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Hi I got this asked in an interview question paper.

Singleton and Prototype (non-singleton) which is stateful and which is stateless

I am not sure if prototype is stateless ? Is there any problem with the question ?

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See also: stackoverflow.com/questions/1989149/… –  user166390 Sep 29 '11 at 18:17
Well, a singleton certainly isn't stateless. –  Hot Licks Sep 29 '11 at 18:18
The concept of stateful versus stateless is entirely unrelated to the concept of singleton versus not singleton (prototype in the context of spring) –  DwB Sep 29 '11 at 18:28

5 Answers 5

up vote 4 down vote accepted

The question itself is poorly worded. You can have state in both Singletons and Prototypes (instances), as in it is legal code, but you do not need to have state in either cases. Since Spring is mentioned, I will try to answer this in regards to working with Spring.

In terms of Spring bean scope, singleton will cause the ApplicationContext to create a single instance and use that instance everywhere the bean is asked for. prototype will cause the ApplicationContext to create a new instance each time the bean is asked for.

It is ok for both of these to be stateful.

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If you're not keeping state in your singleton what is the purpose of the singleton? –  corsiKa Sep 29 '11 at 18:18
static isn't object-oriented enough ;) –  delnan Sep 29 '11 at 18:24
singletons are considered an anti-pattern anyway.. –  mre Sep 29 '11 at 18:24
@Glowcoder: Good point. My mind is floating around in Threads today... –  nicholas.hauschild Sep 29 '11 at 18:25
The pattern itself has no state. The classes implementing it might –  Yurii Hohan Sep 29 '11 at 19:10

This question looks pretty legal (though poorly worded) if you read "stateless" as "doesn't have conversational state", i.e. a state related to a conversation with a particular client.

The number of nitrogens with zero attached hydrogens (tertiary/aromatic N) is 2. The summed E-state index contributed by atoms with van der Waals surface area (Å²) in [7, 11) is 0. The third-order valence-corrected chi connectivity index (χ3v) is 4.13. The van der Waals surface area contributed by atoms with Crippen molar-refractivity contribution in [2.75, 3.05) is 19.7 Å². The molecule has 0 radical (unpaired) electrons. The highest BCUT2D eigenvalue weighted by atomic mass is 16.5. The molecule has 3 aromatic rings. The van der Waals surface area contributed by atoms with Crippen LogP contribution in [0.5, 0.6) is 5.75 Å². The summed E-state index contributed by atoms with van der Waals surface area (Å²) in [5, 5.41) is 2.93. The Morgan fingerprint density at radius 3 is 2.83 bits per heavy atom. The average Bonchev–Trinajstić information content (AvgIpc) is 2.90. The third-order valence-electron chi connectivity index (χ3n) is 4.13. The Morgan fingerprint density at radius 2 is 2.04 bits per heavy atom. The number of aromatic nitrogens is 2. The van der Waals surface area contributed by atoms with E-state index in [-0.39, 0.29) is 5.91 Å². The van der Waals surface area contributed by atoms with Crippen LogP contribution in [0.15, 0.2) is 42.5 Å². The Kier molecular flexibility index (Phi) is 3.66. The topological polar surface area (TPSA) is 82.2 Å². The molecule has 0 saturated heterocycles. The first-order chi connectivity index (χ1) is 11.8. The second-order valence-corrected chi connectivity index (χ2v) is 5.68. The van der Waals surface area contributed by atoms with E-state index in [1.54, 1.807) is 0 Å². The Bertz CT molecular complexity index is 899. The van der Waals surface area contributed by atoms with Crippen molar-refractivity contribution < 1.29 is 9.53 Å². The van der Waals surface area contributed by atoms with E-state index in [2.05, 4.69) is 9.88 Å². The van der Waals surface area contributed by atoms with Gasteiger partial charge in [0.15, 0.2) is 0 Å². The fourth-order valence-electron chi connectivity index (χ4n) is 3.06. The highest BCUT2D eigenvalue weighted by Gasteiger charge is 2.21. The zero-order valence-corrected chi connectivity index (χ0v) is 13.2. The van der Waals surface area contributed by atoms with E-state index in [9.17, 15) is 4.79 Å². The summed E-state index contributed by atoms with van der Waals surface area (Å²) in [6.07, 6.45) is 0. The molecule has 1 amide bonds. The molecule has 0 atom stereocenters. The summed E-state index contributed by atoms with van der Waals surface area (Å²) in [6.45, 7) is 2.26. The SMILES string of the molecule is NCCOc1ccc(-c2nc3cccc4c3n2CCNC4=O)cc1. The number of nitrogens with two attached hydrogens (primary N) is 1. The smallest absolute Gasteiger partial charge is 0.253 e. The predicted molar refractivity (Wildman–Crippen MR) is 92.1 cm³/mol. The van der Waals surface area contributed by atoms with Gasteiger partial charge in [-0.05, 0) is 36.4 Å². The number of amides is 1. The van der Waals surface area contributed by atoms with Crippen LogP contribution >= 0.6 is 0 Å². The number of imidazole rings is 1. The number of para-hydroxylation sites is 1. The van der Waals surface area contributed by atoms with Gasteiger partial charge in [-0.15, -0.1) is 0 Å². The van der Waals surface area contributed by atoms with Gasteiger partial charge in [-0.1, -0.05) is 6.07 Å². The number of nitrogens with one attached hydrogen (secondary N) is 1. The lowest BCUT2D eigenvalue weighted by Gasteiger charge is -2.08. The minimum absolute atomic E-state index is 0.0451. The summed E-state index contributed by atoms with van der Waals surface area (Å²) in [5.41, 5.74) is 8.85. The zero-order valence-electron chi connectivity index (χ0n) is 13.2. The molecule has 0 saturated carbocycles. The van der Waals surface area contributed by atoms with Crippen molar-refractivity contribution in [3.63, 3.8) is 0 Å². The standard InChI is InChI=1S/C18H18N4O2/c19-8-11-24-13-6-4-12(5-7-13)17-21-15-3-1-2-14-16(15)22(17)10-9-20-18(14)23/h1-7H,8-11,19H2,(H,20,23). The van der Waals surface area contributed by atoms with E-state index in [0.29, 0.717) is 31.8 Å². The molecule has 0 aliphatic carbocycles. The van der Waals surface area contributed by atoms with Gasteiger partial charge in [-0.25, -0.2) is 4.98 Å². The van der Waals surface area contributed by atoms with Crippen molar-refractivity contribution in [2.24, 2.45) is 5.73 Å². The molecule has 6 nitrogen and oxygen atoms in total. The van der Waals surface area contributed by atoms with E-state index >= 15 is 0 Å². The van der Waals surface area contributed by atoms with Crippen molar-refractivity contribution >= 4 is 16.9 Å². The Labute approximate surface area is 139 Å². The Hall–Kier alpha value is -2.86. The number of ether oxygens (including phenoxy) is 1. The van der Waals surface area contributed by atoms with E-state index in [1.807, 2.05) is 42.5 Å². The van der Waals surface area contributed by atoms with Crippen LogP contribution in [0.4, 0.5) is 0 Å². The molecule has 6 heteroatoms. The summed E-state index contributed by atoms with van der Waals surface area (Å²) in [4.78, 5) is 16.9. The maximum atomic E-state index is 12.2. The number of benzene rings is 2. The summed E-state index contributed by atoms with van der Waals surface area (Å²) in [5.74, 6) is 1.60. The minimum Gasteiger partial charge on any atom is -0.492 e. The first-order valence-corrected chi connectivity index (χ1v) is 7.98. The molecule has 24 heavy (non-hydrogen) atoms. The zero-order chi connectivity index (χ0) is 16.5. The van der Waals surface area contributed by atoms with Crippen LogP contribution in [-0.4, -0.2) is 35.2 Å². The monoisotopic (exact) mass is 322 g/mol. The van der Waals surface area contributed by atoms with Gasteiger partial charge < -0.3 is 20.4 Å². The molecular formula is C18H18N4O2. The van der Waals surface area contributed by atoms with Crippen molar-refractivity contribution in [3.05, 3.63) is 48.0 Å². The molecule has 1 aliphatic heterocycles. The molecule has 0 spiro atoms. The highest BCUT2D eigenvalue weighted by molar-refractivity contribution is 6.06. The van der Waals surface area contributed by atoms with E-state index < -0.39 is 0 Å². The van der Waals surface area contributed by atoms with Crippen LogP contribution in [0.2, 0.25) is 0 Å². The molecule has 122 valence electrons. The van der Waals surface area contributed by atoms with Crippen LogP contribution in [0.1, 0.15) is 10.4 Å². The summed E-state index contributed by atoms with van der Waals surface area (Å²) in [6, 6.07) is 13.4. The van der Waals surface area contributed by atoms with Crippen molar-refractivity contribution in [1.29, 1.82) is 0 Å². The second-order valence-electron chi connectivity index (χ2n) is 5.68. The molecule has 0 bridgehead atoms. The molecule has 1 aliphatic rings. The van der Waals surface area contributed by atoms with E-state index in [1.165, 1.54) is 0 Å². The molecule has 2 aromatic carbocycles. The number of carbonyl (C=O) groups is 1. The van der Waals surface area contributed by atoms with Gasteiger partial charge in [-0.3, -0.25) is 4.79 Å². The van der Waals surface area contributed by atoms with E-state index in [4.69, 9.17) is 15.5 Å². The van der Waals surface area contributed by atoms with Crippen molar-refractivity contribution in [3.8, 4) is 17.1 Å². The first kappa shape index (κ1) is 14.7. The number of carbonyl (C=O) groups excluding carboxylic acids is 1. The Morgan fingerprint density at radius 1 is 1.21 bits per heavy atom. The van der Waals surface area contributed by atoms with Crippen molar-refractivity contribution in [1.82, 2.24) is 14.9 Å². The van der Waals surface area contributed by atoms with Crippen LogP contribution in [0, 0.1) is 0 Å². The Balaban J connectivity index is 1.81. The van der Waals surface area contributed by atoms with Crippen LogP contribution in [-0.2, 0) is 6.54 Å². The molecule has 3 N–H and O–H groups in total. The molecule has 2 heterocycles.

In these terms, singleton-scoped beans are usually stateless, because they are used by multiple clients simultaneosly and their states are not client-specific.

On the contrary, prototype-scoped beans are often created in a context of a conversation with a particular client (though request and session scopes may be more appropriate sometimes), so that their states are related to those conversations (because if your bean don't need to keep any conversational state, you can make it a singleton). In this sense prototype beans are stateful.

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A better question might be "Is Singleton thread-safe?"

It's perfectly thread-safe if the state it contains is read-only and immutable. You just have to be more careful if it's mutable. If yes, it could be in danger of becoming a bottleneck for your app. Synchronizing that shared, writable state must be done.

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Prototype beans and Singleton beans can both hold state. However, according to the Spring documentation, "you should use the prototype scope for all beans that are stateful, while the singleton scope should be used for stateless beans."

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A stateless singleton is pretty much a collection of static methods; it's no different from a static util class, and it doesn't really matter how many instances there are: 0, 1, 2 or infinity.

Therefore singletons are usually stateful.

(This is why it's nonsensical to argue that a singleton implemented in enum has serialization problem automatically taken care of. It the singleton is stateless, the argument is moot; if the singleton is stateful, the argument is broken)

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